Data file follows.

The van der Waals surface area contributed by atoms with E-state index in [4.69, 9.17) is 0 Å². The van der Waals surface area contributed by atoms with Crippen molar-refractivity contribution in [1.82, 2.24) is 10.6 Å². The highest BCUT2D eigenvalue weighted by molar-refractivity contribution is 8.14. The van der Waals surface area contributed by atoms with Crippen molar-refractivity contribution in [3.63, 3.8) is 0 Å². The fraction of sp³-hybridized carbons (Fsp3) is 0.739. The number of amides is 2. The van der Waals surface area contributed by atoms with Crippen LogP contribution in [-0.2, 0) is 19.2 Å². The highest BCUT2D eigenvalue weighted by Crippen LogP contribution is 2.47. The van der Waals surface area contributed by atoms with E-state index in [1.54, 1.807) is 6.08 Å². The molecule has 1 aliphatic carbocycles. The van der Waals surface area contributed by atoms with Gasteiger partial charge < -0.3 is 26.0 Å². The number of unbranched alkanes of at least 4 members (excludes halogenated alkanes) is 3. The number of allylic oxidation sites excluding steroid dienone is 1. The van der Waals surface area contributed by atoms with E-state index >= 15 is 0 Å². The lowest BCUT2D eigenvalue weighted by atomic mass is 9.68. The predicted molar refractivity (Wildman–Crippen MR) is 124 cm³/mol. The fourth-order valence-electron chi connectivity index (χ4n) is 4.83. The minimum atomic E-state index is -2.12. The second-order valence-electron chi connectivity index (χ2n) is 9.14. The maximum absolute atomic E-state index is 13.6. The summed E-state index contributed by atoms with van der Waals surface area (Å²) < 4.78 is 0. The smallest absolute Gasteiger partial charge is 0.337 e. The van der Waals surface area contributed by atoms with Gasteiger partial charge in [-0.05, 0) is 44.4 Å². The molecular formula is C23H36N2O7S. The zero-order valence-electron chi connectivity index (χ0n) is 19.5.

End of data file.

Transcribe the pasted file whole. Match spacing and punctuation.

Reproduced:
The van der Waals surface area contributed by atoms with E-state index in [4.69, 9.17) is 0 Å². The van der Waals surface area contributed by atoms with Crippen molar-refractivity contribution in [1.82, 2.24) is 10.6 Å². The highest BCUT2D eigenvalue weighted by molar-refractivity contribution is 8.14. The van der Waals surface area contributed by atoms with Crippen molar-refractivity contribution in [3.63, 3.8) is 0 Å². The fraction of sp³-hybridized carbons (Fsp3) is 0.739. The number of amides is 2. The van der Waals surface area contributed by atoms with Crippen LogP contribution in [-0.2, 0) is 19.2 Å². The highest BCUT2D eigenvalue weighted by Crippen LogP contribution is 2.47. The van der Waals surface area contributed by atoms with E-state index in [1.54, 1.807) is 6.08 Å². The molecule has 1 aliphatic carbocycles. The van der Waals surface area contributed by atoms with Gasteiger partial charge < -0.3 is 26.0 Å². The number of unbranched alkanes of at least 4 members (excludes halogenated alkanes) is 3. The number of allylic oxidation sites excluding steroid dienone is 1. The van der Waals surface area contributed by atoms with E-state index >= 15 is 0 Å². The lowest BCUT2D eigenvalue weighted by atomic mass is 9.68. The predicted molar refractivity (Wildman–Crippen MR) is 124 cm³/mol. The fourth-order valence-electron chi connectivity index (χ4n) is 4.83. The minimum atomic E-state index is -2.12. The second-order valence-electron chi connectivity index (χ2n) is 9.14. The maximum absolute atomic E-state index is 13.6. The summed E-state index contributed by atoms with van der Waals surface area (Å²) < 4.78 is 0. The smallest absolute Gasteiger partial charge is 0.337 e. The van der Waals surface area contributed by atoms with Gasteiger partial charge in [-0.05, 0) is 44.4 Å². The molecular formula is C23H36N2O7S. The zero-order valence-electron chi connectivity index (χ0n) is 19.5.